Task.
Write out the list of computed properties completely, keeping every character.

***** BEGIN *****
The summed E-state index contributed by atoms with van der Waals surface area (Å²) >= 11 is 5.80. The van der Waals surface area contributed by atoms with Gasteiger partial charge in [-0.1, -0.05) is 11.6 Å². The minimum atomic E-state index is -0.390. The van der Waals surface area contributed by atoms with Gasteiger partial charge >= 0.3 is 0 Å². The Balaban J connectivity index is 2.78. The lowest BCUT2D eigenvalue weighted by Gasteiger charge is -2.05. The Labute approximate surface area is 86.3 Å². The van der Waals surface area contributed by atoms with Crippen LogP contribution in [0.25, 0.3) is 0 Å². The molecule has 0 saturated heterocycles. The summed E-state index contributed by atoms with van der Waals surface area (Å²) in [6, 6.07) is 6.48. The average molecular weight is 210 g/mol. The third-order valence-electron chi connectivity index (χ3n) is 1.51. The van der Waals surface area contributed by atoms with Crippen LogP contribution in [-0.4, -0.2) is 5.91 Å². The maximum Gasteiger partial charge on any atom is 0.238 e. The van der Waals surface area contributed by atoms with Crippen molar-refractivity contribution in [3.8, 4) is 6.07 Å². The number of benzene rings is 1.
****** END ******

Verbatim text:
The summed E-state index contributed by atoms with van der Waals surface area (Å²) >= 11 is 5.80. The van der Waals surface area contributed by atoms with Gasteiger partial charge in [-0.1, -0.05) is 11.6 Å². The minimum atomic E-state index is -0.390. The van der Waals surface area contributed by atoms with Gasteiger partial charge >= 0.3 is 0 Å². The Balaban J connectivity index is 2.78. The lowest BCUT2D eigenvalue weighted by Gasteiger charge is -2.05. The Labute approximate surface area is 86.3 Å². The van der Waals surface area contributed by atoms with Crippen LogP contribution in [0.25, 0.3) is 0 Å². The molecule has 0 saturated heterocycles. The summed E-state index contributed by atoms with van der Waals surface area (Å²) in [6, 6.07) is 6.48. The average molecular weight is 210 g/mol. The third-order valence-electron chi connectivity index (χ3n) is 1.51. The van der Waals surface area contributed by atoms with Crippen LogP contribution in [-0.4, -0.2) is 5.91 Å². The maximum Gasteiger partial charge on any atom is 0.238 e. The van der Waals surface area contributed by atoms with Crippen molar-refractivity contribution in [3.8, 4) is 6.07 Å². The number of benzene rings is 1.